Thursday, September 6, 2012

Returning to Ravnica: Guild Mechanics

The original Ravnica block is one of my all-time favorite Magic blocks. It might actually be my favorite, but it’s a tough call between Ravnica and the Urza’s block. Either way, Ravnica was the block that finally got me to start playing FNMs and going to actual tournaments and just generally hanging out at gaming shops. I was strictly a casual player before then, and only played with a close, insular circle of friends. Happily, those friends are still the core of my gaming circle and I still prefer to play with them, but because of Ravnica I became much more a part of the local Magic scene for a number of years.

Thus  it should come as no surprise that I, along with virtually the entire Magic-playing population, am positively thrilled about Return to Ravnica. And while it’s still early in the spoiler season, my excitement is practically unbearable. The handfuls of cards we have seen so far have left me with little doubt that, on the whole, Return to Ravnica will be a triumphant sequel to one of the best-designed blocks in Magic’s history.

The question is: Can Wizards beat the sequel syndrome and deliver a set that manages to improve on what is already one of their biggest successes? Or will it fail to live up to the legacy of the original set?

One of the few flaws in the design of the original Ravnica block was that many of the guild mechanics fell a little short. Some were too complex, some were broken, and just didn’t line up flavor-wise with their guild. One of WotC’s stated goals with Ravnica was to do a better job on the guild mechanics. We now know the first five, so let’s line them up against their predecessors and see if WotC managed to deliver on this goal.


Selesnya: Convoke vs. Populate

Convoke is one of the best mechanics in the original block. It’s powerful but not broken or degenerate, which is definitely a key point as the mechanic is one more in a long line of mechanics that let you play stuff for reduced mana costs or even free. Most “free spell” mechanics wind up being broken, but Convoke isn’t actually free, technically, it just allows you to pay with a resource other than mana. Still even those kinds of mechanics can cause problems.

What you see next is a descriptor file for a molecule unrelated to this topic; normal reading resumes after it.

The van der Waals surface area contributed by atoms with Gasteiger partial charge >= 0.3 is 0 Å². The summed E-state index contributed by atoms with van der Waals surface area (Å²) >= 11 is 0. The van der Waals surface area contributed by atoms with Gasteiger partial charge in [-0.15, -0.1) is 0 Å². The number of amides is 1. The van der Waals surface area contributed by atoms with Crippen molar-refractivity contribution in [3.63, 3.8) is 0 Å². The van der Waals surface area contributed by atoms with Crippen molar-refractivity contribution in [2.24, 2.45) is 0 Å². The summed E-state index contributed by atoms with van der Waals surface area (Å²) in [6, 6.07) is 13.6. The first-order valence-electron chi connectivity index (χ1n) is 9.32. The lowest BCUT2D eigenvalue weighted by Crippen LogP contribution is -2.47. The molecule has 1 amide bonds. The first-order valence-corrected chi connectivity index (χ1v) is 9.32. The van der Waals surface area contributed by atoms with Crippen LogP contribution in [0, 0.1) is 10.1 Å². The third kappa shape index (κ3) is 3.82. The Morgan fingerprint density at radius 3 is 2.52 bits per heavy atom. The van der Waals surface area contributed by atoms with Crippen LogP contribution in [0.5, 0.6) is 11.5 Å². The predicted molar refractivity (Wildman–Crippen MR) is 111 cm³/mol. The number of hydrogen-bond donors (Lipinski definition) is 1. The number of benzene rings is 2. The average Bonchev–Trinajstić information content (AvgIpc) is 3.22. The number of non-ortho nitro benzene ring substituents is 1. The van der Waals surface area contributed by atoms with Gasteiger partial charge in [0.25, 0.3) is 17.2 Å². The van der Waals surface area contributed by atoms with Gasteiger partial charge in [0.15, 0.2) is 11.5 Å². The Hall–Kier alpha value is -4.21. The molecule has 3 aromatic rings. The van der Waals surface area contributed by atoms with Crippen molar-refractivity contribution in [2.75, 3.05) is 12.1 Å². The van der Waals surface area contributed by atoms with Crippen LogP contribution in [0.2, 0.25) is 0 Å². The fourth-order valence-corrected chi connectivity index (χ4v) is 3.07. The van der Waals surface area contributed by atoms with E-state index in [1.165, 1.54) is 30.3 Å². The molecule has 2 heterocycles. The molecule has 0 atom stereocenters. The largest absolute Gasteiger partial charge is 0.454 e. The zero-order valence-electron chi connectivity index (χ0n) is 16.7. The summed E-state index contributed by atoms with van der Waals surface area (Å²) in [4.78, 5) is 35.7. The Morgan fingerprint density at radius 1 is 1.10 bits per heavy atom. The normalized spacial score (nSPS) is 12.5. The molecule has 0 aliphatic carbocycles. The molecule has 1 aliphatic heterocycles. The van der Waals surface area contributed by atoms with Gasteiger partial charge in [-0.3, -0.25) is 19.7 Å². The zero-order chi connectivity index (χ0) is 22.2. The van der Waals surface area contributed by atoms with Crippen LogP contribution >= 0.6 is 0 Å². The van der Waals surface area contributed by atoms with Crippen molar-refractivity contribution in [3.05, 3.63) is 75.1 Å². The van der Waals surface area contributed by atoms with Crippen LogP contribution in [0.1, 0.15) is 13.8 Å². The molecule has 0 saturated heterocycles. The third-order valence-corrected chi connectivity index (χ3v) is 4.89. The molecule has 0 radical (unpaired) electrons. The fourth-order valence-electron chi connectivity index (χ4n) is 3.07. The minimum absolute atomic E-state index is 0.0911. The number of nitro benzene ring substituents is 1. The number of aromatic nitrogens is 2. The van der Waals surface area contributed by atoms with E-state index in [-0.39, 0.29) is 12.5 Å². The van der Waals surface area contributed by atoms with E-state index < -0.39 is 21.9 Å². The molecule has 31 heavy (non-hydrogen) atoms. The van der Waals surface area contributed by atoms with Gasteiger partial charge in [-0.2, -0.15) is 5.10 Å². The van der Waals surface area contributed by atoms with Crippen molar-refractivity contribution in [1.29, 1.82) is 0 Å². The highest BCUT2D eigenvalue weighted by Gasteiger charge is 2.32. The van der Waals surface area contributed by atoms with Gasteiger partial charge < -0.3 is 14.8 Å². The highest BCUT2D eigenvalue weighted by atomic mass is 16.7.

Flavorfully, Convoke definitely matches up with the Selesnya Conclave. It’s all about togetherness and team effort, that sort of cultish hivemind that the Selesnya are all about.

Populate largely plays into the same themes as Convoke, but approaches them from a different angle. Both Convoke and Populate encourage you to play with a token theme, but Populate requires it. That feels a tad more restrictive when viewed in the context of the entire game of Magic – not all Green/White decks are token decks, after all. But viewed through the lens of Green/White specific to the Ravnica block, it makes perfect sense. If you’re playing Selesnya, you’re inevitably going to be making some tokens, one way or another.

So while Populate is marginally more narrow than Convoke, it’s still a great mechanic for the Selesnya. It fits what the guild is doing, both flavorfully and mechanically. I’m definitely excited to see the full potential of the mechanic, once all of the cards are spoiled.

Verdict: I’m going to need to play with Populate to judge it from a gameplay perspective of course, but from a design and flavor standpoint, it seems to be a worthy successor to Convoke. The two mechanics play well together, synergizing nicely. Populate is not wordy or convoluted, and it’s quite intuitive to grasp. I’d say it’s pretty much on equal footing with Convoke.

Azorius: Forecast vs. Detain

Forecast was one of the failures of Ravnica block. The mechanic makes sense as a generic WU mechanic, but it definitely didn’t match the flavor of a gyuild of Lawmakers and Bureaucrats. It also didn’t play all that well. A few of the cards were cool – I personally love Pride of the Clouds – but most of them, you just never wanted to Forecast, you just wanted to cast them and be done with it. Forecast was a stinker, flavor-wise. In no way did it feel like a lawmaking or bureaucratic mechanic. It just felt forced and mismatched.

On top of that, it was a dangerous mechanic that development likely nerfed into oblivion. For one thing, it was yet another mechanic from the block that, if played the way it was designed, let to repetitive game states where the Forecast player just kept doing the same things every turn. It was also built-in card advantage – you never actually had to spend the card  you were Forecasting, so you  could do it forever. Low variance, repetitive gameplay and inherent card advantage all led to development likely being very, very conservative about where and how they used it. Forecast could have been just as broken as Dredge, and possibly even less fun, had Development not being paying close attention.